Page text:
10.   The current licensing regime, in which publishers make their content available for AI use either through licensing to commercial entities or under a copyright exception for non-commercial research, works well and supports the incredible innovation across the AI sector.

Governance of AI

11.   AI presents significant opportunities within publishing and publishers enable wider AI innovation through the provision of high-quality research and datasets.

12.   For this mutually beneficial relationship to continue to grow, it is vital that AI innovation and IP rights are seen as complementary and promoted through a clear legal framework and joined-up policy making in government. There also needs to be clarity between countries, ensuring that the UK remains a global leader in content and in AI.

13.   Uncertainties currently exist about the IP relating to the inputs (the materials used to train AI) and the outputs. In People Plus Machines, publishers cited a lack of legal certainty around AI and IP as one of the barriers to investing in AI in their businesses. That uncertainty continues, as evidenced by the current Copilot law suit, with many more expected. There is a real opportunity for the UK to be a global rule maker, rather than rule taker, by giving rights holders and AI firms clarity and certainty, maintaining the UK’s current world-leading IP regime.

14.   More recently, publishers are deeply concerned by the Intellectual Property Office (IPO)’s proposed copyright exception for text and data mining (TDM) for any purpose. This would allow – largely global – tech firms to use machine learning to copy and monetise any UK-licensed creative content, with significant negative implications across the whole creative economy.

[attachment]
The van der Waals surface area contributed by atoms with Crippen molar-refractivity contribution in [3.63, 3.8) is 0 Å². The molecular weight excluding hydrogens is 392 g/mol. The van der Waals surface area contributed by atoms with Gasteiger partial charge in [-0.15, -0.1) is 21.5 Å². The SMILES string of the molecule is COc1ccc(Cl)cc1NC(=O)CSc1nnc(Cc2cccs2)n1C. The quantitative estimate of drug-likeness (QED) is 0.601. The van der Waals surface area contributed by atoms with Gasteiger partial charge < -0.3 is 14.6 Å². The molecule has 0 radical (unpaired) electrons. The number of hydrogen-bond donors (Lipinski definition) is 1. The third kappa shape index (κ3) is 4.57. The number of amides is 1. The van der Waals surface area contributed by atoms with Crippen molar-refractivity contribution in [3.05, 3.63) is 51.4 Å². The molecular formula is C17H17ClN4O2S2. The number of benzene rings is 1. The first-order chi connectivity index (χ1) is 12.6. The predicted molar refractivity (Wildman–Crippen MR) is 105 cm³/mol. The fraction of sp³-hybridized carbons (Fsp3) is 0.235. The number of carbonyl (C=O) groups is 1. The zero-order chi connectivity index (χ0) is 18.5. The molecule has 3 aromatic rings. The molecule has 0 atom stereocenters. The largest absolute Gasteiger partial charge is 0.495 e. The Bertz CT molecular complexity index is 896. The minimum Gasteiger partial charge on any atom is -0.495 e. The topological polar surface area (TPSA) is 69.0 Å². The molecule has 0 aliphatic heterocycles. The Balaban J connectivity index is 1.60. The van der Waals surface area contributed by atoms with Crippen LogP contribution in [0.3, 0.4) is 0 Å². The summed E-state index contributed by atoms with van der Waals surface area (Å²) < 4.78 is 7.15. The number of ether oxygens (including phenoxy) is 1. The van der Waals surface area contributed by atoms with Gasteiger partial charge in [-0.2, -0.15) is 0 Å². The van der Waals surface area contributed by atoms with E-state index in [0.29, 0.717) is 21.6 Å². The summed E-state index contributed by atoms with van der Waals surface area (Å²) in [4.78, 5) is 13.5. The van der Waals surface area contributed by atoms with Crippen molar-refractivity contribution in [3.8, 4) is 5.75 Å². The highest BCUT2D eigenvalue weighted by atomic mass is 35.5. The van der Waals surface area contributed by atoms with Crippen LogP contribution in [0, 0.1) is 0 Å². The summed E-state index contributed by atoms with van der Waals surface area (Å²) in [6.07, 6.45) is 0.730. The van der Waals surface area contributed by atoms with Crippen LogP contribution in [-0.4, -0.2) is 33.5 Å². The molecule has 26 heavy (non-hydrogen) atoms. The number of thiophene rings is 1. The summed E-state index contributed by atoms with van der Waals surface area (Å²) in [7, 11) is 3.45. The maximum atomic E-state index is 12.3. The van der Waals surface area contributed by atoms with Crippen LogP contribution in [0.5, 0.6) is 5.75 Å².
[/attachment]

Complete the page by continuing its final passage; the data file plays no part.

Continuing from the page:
15.   Following representations from creators, publishers and others across the global creative industries, we were delighted when the government recently committed to a further period of stakeholder engagement on this TDM exception.

16.   Nevertheless, the issue underlines the need for a clear legal framework and joined-up policy making across government, and between nations, that sees IP and AI innovation as complementary, not at odds.

17.   This will become more and more pressing as AI technologies continue their rapid and exciting development. Without adequate IP and copyright protection, there is nothing to stop AI from mining the whole catalogues of Harry Potter, The Beatles, or journal articles to create artificial new versions of authentic work. This would be profoundly damaging to human creativity and expression, as well as the livelihoods of researchers, authors, and publishers.

We are currently canvassing our membership for further examples of successful, and less successful AI governance, as well as their ideas for the future. We would be delighted to share this with you if of interest.


(November 2022)